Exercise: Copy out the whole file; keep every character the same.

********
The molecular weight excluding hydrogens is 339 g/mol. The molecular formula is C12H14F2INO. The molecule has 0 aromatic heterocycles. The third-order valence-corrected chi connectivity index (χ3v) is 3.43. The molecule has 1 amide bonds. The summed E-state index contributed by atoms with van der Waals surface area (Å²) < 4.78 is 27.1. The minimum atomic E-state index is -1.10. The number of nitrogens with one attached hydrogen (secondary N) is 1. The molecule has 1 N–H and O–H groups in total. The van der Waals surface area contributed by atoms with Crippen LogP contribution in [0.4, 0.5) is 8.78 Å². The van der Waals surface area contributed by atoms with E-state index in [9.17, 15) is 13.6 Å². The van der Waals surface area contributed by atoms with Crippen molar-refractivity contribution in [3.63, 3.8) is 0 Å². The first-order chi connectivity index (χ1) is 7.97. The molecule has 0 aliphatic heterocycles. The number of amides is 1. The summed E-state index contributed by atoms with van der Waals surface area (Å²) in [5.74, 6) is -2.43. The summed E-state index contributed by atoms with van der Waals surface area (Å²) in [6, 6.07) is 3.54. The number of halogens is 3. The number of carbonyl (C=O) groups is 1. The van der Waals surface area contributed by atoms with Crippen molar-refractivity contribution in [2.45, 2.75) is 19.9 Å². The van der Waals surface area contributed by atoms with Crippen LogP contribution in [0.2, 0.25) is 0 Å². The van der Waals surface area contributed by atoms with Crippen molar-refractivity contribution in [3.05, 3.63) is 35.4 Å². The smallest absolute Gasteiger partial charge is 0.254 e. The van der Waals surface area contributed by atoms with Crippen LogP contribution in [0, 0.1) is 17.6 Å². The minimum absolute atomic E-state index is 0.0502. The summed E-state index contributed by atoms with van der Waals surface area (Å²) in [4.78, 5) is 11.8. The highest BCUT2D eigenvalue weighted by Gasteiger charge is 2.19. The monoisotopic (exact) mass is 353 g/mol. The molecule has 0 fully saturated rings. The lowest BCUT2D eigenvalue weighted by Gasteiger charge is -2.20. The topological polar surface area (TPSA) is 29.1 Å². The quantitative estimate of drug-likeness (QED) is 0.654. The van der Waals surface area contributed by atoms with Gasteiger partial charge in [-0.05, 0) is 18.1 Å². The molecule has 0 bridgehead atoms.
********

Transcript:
The molecular weight excluding hydrogens is 339 g/mol. The molecular formula is C12H14F2INO. The molecule has 0 aromatic heterocycles. The third-order valence-corrected chi connectivity index (χ3v) is 3.43. The molecule has 1 amide bonds. The summed E-state index contributed by atoms with van der Waals surface area (Å²) < 4.78 is 27.1. The minimum atomic E-state index is -1.10. The number of nitrogens with one attached hydrogen (secondary N) is 1. The molecule has 1 N–H and O–H groups in total. The van der Waals surface area contributed by atoms with Crippen LogP contribution in [0.4, 0.5) is 8.78 Å². The van der Waals surface area contributed by atoms with E-state index in [9.17, 15) is 13.6 Å². The van der Waals surface area contributed by atoms with Crippen molar-refractivity contribution in [3.63, 3.8) is 0 Å². The first-order chi connectivity index (χ1) is 7.97. The molecule has 0 aliphatic heterocycles. The number of amides is 1. The summed E-state index contributed by atoms with van der Waals surface area (Å²) in [5.74, 6) is -2.43. The summed E-state index contributed by atoms with van der Waals surface area (Å²) in [6, 6.07) is 3.54. The number of halogens is 3. The number of carbonyl (C=O) groups is 1. The van der Waals surface area contributed by atoms with Crippen molar-refractivity contribution in [2.45, 2.75) is 19.9 Å². The van der Waals surface area contributed by atoms with Crippen LogP contribution in [0.2, 0.25) is 0 Å². The van der Waals surface area contributed by atoms with Crippen molar-refractivity contribution in [3.05, 3.63) is 35.4 Å². The smallest absolute Gasteiger partial charge is 0.254 e. The van der Waals surface area contributed by atoms with Crippen LogP contribution in [0, 0.1) is 17.6 Å². The minimum absolute atomic E-state index is 0.0502. The summed E-state index contributed by atoms with van der Waals surface area (Å²) in [4.78, 5) is 11.8. The highest BCUT2D eigenvalue weighted by Gasteiger charge is 2.19. The monoisotopic (exact) mass is 353 g/mol. The molecule has 0 fully saturated rings. The lowest BCUT2D eigenvalue weighted by Gasteiger charge is -2.20. The topological polar surface area (TPSA) is 29.1 Å². The quantitative estimate of drug-likeness (QED) is 0.654. The van der Waals surface area contributed by atoms with Gasteiger partial charge in [-0.05, 0) is 18.1 Å². The molecule has 0 bridgehead atoms.